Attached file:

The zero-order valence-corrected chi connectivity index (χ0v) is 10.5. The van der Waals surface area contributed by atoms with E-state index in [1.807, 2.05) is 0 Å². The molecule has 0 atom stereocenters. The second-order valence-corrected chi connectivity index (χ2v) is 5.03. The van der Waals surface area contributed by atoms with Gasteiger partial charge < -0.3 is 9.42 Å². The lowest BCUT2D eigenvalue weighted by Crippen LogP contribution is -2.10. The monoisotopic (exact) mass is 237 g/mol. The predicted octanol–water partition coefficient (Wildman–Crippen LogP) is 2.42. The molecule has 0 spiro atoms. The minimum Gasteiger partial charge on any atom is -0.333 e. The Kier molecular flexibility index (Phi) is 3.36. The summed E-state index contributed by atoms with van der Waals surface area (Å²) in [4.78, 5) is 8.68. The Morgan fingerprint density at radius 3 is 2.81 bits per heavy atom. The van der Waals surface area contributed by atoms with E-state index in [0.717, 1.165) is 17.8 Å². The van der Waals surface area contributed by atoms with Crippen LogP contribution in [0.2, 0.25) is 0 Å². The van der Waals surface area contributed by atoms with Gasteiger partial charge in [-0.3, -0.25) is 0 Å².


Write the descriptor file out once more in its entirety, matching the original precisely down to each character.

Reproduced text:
The zero-order valence-corrected chi connectivity index (χ0v) is 10.5. The van der Waals surface area contributed by atoms with E-state index in [1.807, 2.05) is 0 Å². The molecule has 0 atom stereocenters. The second-order valence-corrected chi connectivity index (χ2v) is 5.03. The van der Waals surface area contributed by atoms with Gasteiger partial charge < -0.3 is 9.42 Å². The lowest BCUT2D eigenvalue weighted by Crippen LogP contribution is -2.10. The monoisotopic (exact) mass is 237 g/mol. The predicted octanol–water partition coefficient (Wildman–Crippen LogP) is 2.42. The molecule has 0 spiro atoms. The minimum Gasteiger partial charge on any atom is -0.333 e. The Kier molecular flexibility index (Phi) is 3.36. The summed E-state index contributed by atoms with van der Waals surface area (Å²) in [4.78, 5) is 8.68. The Morgan fingerprint density at radius 3 is 2.81 bits per heavy atom. The van der Waals surface area contributed by atoms with E-state index in [0.717, 1.165) is 17.8 Å². The van der Waals surface area contributed by atoms with Crippen LogP contribution in [0.2, 0.25) is 0 Å². The van der Waals surface area contributed by atoms with Gasteiger partial charge in [-0.3, -0.25) is 0 Å².